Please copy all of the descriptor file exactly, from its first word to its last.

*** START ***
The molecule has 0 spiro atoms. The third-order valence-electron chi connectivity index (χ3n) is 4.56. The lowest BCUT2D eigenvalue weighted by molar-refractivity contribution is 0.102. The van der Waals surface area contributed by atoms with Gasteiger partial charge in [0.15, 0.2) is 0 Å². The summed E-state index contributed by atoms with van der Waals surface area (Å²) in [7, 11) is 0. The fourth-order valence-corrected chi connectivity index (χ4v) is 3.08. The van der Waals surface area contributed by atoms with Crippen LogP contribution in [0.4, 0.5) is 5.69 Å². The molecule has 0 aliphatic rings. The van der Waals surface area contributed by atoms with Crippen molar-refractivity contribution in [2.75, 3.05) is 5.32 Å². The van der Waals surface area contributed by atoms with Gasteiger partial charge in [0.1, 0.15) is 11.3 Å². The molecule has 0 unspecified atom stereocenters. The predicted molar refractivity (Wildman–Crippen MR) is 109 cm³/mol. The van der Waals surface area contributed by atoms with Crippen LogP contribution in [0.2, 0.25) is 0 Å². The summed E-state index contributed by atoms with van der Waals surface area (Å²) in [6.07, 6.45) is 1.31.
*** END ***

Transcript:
The molecule has 0 spiro atoms. The third-order valence-electron chi connectivity index (χ3n) is 4.56. The lowest BCUT2D eigenvalue weighted by molar-refractivity contribution is 0.102. The van der Waals surface area contributed by atoms with Gasteiger partial charge in [0.15, 0.2) is 0 Å². The summed E-state index contributed by atoms with van der Waals surface area (Å²) in [7, 11) is 0. The fourth-order valence-corrected chi connectivity index (χ4v) is 3.08. The van der Waals surface area contributed by atoms with Crippen LogP contribution in [0.4, 0.5) is 5.69 Å². The molecule has 0 aliphatic rings. The van der Waals surface area contributed by atoms with Crippen molar-refractivity contribution in [2.75, 3.05) is 5.32 Å². The van der Waals surface area contributed by atoms with Gasteiger partial charge in [0.1, 0.15) is 11.3 Å². The molecule has 0 unspecified atom stereocenters. The predicted molar refractivity (Wildman–Crippen MR) is 109 cm³/mol. The van der Waals surface area contributed by atoms with Crippen LogP contribution in [0.2, 0.25) is 0 Å². The summed E-state index contributed by atoms with van der Waals surface area (Å²) in [6.07, 6.45) is 1.31.